Steve Martin and Edie Brickell's musical keeps its stakes low but its charms high
|Mar 25||Public post|
The Steve Martin–Edie Brickell musical, with a bluegrass-tinged score and Southern literary allusions, is modestly winsome in its Chicago premiere
Theater review by Kris Vire
Missy Wise and Josiah Robinson in Bright Star. Photograph by Katie Stanley
Three years almost to the day from its Broadway opening, Chicago gets its first look at Bright Star, the bluegrass-tinged, Southern-fried musical by Steve Martin and Edie Brickell. The story is sweet but convoluted; the songs are packed with lovely melodies and frequently inane lyrics. But BoHo Theatre’s production, under the direction of Ericka Mac, contains enough impressive performances and infectious heart to help you get past the hokier elements.
It’s the first foray into musical theater for folk-pop singer-songwriter Brickell and for erstwhile wild-and-crazy-guy and accomplished banjo player Martin—though he had written plays, including Picasso at the Lapin Agile, which had its first production at Steppenwolf. The pair recorded a 2013 album together, Love Has Come for You, which in turn inspired the stage collaboration.
Bright Star follows two initially disparate storylines. In 1945, Billy Cane (Jeff Pierpoint) returns home to Hayes Creek, North Carolina after serving in World War II, determined to make his name as a writer of short stories. Billy sets off for Asheville—you know, The Big City—to submit his stories in person to Alice Murphy (Missy Wise), the influential, no-nonsense editor of the Asheville Southern Journal. We then flash back to 1923 in another tiny Carolina hamlet, Zebulon, for glimpses of young Alice and her first love, Jimmy Ray (Josiah Robinson).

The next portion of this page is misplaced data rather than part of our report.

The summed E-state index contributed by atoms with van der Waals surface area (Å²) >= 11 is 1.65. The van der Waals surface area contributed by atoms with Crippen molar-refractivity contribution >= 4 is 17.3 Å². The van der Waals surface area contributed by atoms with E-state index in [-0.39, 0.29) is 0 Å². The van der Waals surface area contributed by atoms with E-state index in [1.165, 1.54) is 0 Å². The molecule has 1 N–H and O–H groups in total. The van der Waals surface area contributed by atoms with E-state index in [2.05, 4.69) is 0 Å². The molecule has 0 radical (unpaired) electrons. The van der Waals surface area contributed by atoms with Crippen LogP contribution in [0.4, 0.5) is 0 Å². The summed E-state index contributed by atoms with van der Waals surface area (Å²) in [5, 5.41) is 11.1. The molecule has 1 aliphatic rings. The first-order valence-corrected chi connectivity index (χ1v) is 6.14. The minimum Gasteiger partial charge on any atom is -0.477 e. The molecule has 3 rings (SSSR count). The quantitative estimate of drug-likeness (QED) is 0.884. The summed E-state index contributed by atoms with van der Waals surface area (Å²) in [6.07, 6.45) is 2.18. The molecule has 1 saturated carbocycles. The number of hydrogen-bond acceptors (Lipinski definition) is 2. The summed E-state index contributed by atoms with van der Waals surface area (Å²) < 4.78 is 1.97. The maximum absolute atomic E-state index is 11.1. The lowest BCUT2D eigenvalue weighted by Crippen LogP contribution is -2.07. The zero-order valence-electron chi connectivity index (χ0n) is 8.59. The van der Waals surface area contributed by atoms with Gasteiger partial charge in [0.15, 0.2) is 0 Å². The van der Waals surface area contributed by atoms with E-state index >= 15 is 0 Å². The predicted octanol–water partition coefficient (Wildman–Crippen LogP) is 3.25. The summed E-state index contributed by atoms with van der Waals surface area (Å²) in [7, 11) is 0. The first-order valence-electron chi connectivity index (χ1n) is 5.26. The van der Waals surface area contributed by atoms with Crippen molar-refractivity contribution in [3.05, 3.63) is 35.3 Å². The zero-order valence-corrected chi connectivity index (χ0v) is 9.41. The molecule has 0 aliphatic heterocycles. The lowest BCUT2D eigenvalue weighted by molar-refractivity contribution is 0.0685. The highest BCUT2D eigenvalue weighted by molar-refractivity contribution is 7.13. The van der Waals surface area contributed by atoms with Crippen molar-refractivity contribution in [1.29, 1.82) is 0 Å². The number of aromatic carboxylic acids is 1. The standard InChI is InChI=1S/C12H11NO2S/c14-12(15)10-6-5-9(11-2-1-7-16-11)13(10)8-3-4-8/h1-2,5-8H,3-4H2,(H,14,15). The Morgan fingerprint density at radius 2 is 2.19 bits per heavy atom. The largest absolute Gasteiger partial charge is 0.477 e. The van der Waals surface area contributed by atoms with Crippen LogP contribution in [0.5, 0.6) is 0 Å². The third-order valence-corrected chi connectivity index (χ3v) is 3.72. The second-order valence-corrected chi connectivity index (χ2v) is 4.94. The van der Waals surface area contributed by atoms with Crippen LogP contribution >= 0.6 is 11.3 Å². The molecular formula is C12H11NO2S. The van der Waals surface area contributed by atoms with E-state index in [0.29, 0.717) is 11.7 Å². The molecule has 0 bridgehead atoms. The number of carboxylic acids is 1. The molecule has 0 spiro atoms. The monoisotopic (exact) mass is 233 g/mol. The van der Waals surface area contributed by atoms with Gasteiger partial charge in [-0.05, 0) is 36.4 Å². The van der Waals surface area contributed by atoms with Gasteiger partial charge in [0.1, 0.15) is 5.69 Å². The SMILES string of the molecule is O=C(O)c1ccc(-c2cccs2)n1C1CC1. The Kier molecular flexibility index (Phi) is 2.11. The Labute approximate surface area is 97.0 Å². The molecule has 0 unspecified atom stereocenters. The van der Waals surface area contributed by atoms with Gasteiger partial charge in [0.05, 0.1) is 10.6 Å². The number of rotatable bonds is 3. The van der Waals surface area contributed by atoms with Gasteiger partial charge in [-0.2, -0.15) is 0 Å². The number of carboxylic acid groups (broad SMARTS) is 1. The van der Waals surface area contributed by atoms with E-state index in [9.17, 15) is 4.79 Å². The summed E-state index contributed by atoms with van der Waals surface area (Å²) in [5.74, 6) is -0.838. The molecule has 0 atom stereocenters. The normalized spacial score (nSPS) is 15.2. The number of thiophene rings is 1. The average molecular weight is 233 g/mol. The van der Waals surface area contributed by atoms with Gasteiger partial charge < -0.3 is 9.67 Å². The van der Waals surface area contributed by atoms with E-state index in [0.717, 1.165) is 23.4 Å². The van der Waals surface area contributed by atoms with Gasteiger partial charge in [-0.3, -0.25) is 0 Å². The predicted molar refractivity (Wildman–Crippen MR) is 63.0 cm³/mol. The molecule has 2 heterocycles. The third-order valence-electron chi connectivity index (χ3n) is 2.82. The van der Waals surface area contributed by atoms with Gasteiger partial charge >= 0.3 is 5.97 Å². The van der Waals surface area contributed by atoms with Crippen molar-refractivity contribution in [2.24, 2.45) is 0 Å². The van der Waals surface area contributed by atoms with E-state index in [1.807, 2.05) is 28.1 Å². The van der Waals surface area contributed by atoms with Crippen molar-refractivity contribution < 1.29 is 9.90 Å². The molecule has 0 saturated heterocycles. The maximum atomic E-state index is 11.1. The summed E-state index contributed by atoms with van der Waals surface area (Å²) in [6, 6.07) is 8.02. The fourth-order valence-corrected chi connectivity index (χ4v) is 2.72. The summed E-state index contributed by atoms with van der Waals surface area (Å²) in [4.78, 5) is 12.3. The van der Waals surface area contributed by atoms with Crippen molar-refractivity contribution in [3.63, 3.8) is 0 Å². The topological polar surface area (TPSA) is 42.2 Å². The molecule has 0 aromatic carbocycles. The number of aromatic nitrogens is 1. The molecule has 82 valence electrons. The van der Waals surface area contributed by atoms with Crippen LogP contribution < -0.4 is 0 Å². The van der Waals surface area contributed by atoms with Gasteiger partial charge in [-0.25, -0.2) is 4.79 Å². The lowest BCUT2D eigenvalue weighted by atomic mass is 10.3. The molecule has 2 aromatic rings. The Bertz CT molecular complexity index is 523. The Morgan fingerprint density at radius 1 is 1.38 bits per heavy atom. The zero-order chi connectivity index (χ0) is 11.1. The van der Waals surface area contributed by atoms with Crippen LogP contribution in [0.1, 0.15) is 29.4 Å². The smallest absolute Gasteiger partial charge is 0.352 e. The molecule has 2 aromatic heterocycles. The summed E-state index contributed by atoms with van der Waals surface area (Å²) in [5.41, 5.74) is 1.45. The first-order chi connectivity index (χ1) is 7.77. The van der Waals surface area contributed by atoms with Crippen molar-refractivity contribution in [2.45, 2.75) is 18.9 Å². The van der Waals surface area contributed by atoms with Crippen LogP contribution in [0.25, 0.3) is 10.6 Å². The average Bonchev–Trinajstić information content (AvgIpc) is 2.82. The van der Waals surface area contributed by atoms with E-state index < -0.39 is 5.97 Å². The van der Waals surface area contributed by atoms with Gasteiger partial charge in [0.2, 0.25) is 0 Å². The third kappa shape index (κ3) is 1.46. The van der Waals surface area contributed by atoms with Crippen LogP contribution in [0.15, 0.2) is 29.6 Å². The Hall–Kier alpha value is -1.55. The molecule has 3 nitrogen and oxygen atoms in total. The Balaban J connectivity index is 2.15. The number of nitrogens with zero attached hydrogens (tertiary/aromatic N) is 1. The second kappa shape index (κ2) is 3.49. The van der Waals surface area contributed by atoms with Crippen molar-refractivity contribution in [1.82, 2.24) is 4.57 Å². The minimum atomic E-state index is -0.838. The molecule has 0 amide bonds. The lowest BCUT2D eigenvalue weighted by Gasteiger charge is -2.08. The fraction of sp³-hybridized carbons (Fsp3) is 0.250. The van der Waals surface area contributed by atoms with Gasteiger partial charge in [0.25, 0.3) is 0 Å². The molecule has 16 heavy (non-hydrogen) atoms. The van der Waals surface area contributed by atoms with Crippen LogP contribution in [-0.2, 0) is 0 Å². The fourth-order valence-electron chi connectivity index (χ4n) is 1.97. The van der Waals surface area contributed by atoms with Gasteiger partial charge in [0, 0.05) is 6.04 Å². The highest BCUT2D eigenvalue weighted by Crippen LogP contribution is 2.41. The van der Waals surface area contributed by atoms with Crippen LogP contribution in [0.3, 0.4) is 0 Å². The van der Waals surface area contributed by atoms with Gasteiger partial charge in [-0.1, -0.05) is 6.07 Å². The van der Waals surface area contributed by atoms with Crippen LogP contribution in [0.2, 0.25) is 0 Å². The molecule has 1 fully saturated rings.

Jeff Pierpoint and Kiersten Frumkin in Bright Star. Photograph: Cody Jolly Photography
For the first hour or so of the show’s two-and-a-half-hour running time, it’s not clear why we’re pinging back and forth between these two time periods. But it becomes crystal clear well before the end of Act I—and, possibly, before Martin and Brickell intend us to catch on, if they think the big reveal midway through the second act is actually a surprise to anyone but the characters onstage.
Suffice it to say—with the mildest of spoiler alerts here—that once we see young Alice and Jimmy Ray have a child out of wedlock, and their disapproving parents force Alice to give up the baby boy, well, Bright Star’s narrative path couldn’t be more brightly illuminated.
Once you see the story’s outcome—which, again, you’re likely to figure out before intermission—it might seem a little soap-opera silly. But it’s also, if we’re being honest with ourselves, downright Shakespearean, even down to the happy ending’s double proposals of marriage. There’s nothing more outlandish here than you’ll find in, say, The Winter’s Tale.
But that predictably happy ending compounds the feeling of low stakes throughout. That goes for the music, too; though the melodies and harmonies are frequently gorgeous, as sung and played under the capable music direction of Julie B. Nichols, they’re also low-key. Where the musical-theater rule of thumb is that characters sing what they can’t get across in mere speech, the mood here sticks mostly to humble ballads. It’s as if expressing bigger emotions would be too immodest—a violation of Southern gentility.